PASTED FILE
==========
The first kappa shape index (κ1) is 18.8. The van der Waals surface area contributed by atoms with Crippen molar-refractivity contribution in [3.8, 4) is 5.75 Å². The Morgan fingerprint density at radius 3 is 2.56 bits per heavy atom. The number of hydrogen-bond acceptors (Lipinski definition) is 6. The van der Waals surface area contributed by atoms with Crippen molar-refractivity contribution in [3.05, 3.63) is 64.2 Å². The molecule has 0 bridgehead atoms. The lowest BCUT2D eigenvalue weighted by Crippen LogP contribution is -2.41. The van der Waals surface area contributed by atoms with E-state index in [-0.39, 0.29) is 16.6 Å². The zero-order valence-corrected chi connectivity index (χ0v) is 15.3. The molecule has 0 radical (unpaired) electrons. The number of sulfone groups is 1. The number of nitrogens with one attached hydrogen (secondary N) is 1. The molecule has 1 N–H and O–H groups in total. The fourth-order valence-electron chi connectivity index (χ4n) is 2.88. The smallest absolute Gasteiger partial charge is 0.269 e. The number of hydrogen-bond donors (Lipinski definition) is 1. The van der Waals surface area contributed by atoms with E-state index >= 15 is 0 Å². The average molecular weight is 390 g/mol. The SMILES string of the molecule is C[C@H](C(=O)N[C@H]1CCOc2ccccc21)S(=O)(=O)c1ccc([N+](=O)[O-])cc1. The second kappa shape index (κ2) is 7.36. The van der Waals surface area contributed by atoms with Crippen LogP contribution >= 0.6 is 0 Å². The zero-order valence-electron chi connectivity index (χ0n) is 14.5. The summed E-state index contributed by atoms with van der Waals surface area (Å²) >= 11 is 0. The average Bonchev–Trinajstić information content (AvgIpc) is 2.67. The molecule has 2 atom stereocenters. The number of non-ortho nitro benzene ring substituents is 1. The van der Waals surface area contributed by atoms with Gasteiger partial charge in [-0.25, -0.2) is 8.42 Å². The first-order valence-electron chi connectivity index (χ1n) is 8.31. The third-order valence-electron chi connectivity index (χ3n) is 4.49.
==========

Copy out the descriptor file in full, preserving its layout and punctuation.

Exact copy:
The first kappa shape index (κ1) is 18.8. The van der Waals surface area contributed by atoms with Crippen molar-refractivity contribution in [3.8, 4) is 5.75 Å². The Morgan fingerprint density at radius 3 is 2.56 bits per heavy atom. The number of hydrogen-bond acceptors (Lipinski definition) is 6. The van der Waals surface area contributed by atoms with Crippen molar-refractivity contribution in [3.05, 3.63) is 64.2 Å². The molecule has 0 bridgehead atoms. The lowest BCUT2D eigenvalue weighted by Crippen LogP contribution is -2.41. The van der Waals surface area contributed by atoms with E-state index in [-0.39, 0.29) is 16.6 Å². The zero-order valence-corrected chi connectivity index (χ0v) is 15.3. The molecule has 0 radical (unpaired) electrons. The number of sulfone groups is 1. The number of nitrogens with one attached hydrogen (secondary N) is 1. The molecule has 1 N–H and O–H groups in total. The fourth-order valence-electron chi connectivity index (χ4n) is 2.88. The smallest absolute Gasteiger partial charge is 0.269 e. The number of hydrogen-bond donors (Lipinski definition) is 1. The van der Waals surface area contributed by atoms with E-state index >= 15 is 0 Å². The average molecular weight is 390 g/mol. The SMILES string of the molecule is C[C@H](C(=O)N[C@H]1CCOc2ccccc21)S(=O)(=O)c1ccc([N+](=O)[O-])cc1. The second kappa shape index (κ2) is 7.36. The van der Waals surface area contributed by atoms with Crippen LogP contribution >= 0.6 is 0 Å². The zero-order valence-electron chi connectivity index (χ0n) is 14.5. The summed E-state index contributed by atoms with van der Waals surface area (Å²) >= 11 is 0. The average Bonchev–Trinajstić information content (AvgIpc) is 2.67. The molecule has 2 atom stereocenters. The number of non-ortho nitro benzene ring substituents is 1. The van der Waals surface area contributed by atoms with Gasteiger partial charge in [-0.25, -0.2) is 8.42 Å². The first-order valence-electron chi connectivity index (χ1n) is 8.31. The third-order valence-electron chi connectivity index (χ3n) is 4.49.